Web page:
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Copyright © 2019 Albuquerque Journal
The Albuquerque police officers looked through a window and saw the man sitting inside the small apartment.
They had been called there by one of the man’s friends, who said the man had posted a disturbing message on Facebook in which he threatened to harm himself.
The officers asked to come inside but were denied. They asked the man to come out, and he said no. They left information about resources in the community that were available to him. Eventually, after about 30 minutes of trying to speak to the man behind the closed door, the officers left.
This week, the officers’ summary of that call for service was discussed during a workshop attended by psychiatrists, a group of police officers with enhanced training in dealing with people with mental illness and others who participated via videoconference. The officers wanted advice on how long they should try to help a distraught person when nothing appears to be working.
The videoconference project is called CIT (Crisis Intervention Training) ECHO (Extension for Community Healthcare Options). It consists of weekly videoconference workshops and has existed in Albuquerque for more than three years. Originally a statewide project, it has spread across the nation along with interest in improving interactions between police and people with a mental illness. On the call this week were police and professionals from Texas, Illinois and North Carolina.
For years, similar ECHO projects have existed for health care professionals to help providers in rural parts of the state treat various health conditions. But Albuquerque police were the first to roll out a program for law enforcement officers.
On Tuesday, about 40 people gathered for the workshop, either remotely or in person, at the Summit Office Building in Albuquerque.
“How long should we stay knocking on the door and at what point should it be OK for officers to leave somebody who is potentially suicidal?” asked Detective Matthew Tinney, who works in the Albuquerque police’s Crisis Intervention Unit and is one of the facilitators of the video conferences. Other officers and doctors chimed in with their own questions.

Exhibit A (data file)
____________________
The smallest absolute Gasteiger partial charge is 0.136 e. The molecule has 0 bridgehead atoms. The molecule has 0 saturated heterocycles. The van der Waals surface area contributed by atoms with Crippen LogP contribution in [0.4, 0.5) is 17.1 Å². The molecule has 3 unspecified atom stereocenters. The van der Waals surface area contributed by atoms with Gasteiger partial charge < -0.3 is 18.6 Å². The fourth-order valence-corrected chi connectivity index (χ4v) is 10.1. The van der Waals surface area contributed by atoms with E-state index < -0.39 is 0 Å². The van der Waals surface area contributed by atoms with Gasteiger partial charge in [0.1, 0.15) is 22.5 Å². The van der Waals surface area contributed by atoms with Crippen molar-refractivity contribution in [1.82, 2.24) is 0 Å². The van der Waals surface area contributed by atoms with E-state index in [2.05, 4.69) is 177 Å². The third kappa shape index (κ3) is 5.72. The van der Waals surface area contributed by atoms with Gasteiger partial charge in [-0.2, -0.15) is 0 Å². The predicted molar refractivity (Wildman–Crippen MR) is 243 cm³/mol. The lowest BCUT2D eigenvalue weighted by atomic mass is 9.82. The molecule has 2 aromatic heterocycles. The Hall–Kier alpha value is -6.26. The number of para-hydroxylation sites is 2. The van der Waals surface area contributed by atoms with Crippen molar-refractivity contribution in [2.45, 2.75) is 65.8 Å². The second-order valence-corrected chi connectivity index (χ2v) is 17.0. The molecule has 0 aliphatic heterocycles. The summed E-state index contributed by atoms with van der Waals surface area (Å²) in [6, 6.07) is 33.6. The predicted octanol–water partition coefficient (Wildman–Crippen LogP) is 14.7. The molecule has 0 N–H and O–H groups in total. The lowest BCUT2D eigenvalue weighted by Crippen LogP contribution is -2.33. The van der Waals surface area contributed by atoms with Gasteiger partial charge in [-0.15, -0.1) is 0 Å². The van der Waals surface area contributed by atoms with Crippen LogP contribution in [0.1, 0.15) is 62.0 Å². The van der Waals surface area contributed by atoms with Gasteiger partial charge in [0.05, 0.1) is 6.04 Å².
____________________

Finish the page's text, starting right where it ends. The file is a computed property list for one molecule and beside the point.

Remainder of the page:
“Does he have a history with APD?”
“Does he have a psych history?”
“What was his reaction to officers?”
“Any signs of intoxication?”
Then came advice. One officer suggested that if the police do leave the residence, they document in their report the types of calls for service that were waiting for a response while they were on the call. Others suggested that police not only leave information about community resources with the man, but also with his friend who called police in the first place. Checking with police supervisors before leaving was suggested.
As far as how long police should wait, there was no clear-cut answer.
“There isn’t really a good answer. This is the same thing psychiatrists face all the time. Should we discharge or should we commit?” said Nils Rosenbaum, the medical director of the APD Behavioral Health Division. “It’s really hard, and it’s emotionally difficult to make these kinds of decisions. And these are the ones that can keep you up at night. Just know that you aren’t alone.”
DOJ grant has run out
A “final report” on the CIT ECHO project that showed positive results was published this month.
But funding for the project has run out.
Jennifer Earheart, the project coordinator and one of the report’s authors, said the U.S. Justice Department grant that was used to operate the project for three years has expired and that officials are looking to secure grants and city and local contributions to continue the project.
The project has increased officers’ confidence and comfort when interacting with people with a mental illness, changed their attitude toward people with a mental illness and increased their awareness of community resources that are available to that population, according to survey results by program participants.
Prior to being a part of a CIT ECHO videoconference, more than 20 percent of participants thought that use of force was often required to maintain officer safety when interacting with people with a mental illness. After the conference, that percentage dropped to about 3 percent, according to the report.
The report also showed that after participating in ECHO video conferences, participants felt their confidence in dealing with people with a mental illness increased and they were more aware of resources that are available to the mentally ill.
“There is so much variation and limitations of a traditional CIT, standard, 40-hour course. (CIT ECHO) is really a platform for continuing education in law enforcement and it’s using a really innovative model,” Earheart said. “The fact that we are able to use that model and do something really innovative makes this project really special.”